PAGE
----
Susan C. Lawrence. Privacy and the Past: Research, Law, Archives, Ethics. Critical Issues in Health and Medicine. New Brunswick: Rutgers University Press, 2016. 188 pp. $49.95 (cloth), ISBN 978-0-8135-7436-3.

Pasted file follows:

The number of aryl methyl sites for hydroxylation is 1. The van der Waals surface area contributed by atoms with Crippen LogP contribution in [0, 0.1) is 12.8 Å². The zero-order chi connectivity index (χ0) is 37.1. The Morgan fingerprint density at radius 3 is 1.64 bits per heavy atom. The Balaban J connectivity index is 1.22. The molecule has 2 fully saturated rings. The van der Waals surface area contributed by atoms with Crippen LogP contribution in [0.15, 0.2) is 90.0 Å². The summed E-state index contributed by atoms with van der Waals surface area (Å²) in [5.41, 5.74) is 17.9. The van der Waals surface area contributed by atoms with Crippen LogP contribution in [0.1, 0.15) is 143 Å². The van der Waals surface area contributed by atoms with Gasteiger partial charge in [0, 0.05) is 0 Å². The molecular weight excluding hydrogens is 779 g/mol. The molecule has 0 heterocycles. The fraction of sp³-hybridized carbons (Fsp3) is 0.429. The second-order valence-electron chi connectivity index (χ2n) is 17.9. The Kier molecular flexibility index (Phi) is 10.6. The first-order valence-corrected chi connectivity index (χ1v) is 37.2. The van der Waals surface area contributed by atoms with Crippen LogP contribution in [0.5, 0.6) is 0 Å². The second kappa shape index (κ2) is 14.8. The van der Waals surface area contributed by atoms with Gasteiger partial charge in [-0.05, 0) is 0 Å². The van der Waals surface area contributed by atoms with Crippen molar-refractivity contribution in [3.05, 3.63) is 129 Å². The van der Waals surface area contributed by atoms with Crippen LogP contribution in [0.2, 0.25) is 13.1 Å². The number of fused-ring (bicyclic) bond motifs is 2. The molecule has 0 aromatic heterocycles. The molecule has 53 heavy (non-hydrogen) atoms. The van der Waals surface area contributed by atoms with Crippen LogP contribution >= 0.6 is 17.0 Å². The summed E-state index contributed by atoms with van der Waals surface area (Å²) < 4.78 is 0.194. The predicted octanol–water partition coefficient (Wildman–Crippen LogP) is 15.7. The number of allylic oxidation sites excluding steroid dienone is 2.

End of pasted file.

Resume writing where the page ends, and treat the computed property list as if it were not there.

Reviewed by Pat Reynolds (independent scholar)
Published on H-Disability (September, 2018)
Commissioned by Iain C. Hutchison (University of Glasgow)